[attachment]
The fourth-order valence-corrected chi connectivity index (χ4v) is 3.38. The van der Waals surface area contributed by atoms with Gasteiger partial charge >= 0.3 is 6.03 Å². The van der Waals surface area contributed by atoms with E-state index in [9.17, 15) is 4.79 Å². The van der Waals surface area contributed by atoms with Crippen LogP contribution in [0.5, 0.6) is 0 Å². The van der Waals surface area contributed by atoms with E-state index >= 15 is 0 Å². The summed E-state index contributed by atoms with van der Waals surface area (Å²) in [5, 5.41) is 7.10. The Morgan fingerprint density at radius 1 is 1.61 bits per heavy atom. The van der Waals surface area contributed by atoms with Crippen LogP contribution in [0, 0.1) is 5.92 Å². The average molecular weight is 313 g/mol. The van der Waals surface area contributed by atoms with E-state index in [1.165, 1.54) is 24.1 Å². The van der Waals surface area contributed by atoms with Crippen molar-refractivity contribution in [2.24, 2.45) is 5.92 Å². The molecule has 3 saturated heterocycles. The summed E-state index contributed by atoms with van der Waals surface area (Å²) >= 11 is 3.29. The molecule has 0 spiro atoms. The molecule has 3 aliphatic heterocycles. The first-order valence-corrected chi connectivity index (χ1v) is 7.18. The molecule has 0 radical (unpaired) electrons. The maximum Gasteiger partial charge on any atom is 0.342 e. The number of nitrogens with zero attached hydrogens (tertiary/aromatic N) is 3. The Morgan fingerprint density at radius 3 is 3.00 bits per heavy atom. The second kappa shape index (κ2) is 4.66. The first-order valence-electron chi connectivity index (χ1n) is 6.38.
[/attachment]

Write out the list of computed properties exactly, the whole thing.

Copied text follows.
The fourth-order valence-corrected chi connectivity index (χ4v) is 3.38. The van der Waals surface area contributed by atoms with Gasteiger partial charge >= 0.3 is 6.03 Å². The van der Waals surface area contributed by atoms with E-state index in [9.17, 15) is 4.79 Å². The van der Waals surface area contributed by atoms with Crippen LogP contribution in [0.5, 0.6) is 0 Å². The van der Waals surface area contributed by atoms with E-state index >= 15 is 0 Å². The summed E-state index contributed by atoms with van der Waals surface area (Å²) in [5, 5.41) is 7.10. The Morgan fingerprint density at radius 1 is 1.61 bits per heavy atom. The van der Waals surface area contributed by atoms with Crippen LogP contribution in [0, 0.1) is 5.92 Å². The average molecular weight is 313 g/mol. The van der Waals surface area contributed by atoms with E-state index in [1.165, 1.54) is 24.1 Å². The van der Waals surface area contributed by atoms with Crippen molar-refractivity contribution in [2.24, 2.45) is 5.92 Å². The molecule has 3 saturated heterocycles. The summed E-state index contributed by atoms with van der Waals surface area (Å²) >= 11 is 3.29. The molecule has 0 spiro atoms. The molecule has 3 aliphatic heterocycles. The first-order valence-corrected chi connectivity index (χ1v) is 7.18. The molecule has 0 radical (unpaired) electrons. The maximum Gasteiger partial charge on any atom is 0.342 e. The number of nitrogens with zero attached hydrogens (tertiary/aromatic N) is 3. The Morgan fingerprint density at radius 3 is 3.00 bits per heavy atom. The second kappa shape index (κ2) is 4.66. The first-order valence-electron chi connectivity index (χ1n) is 6.38.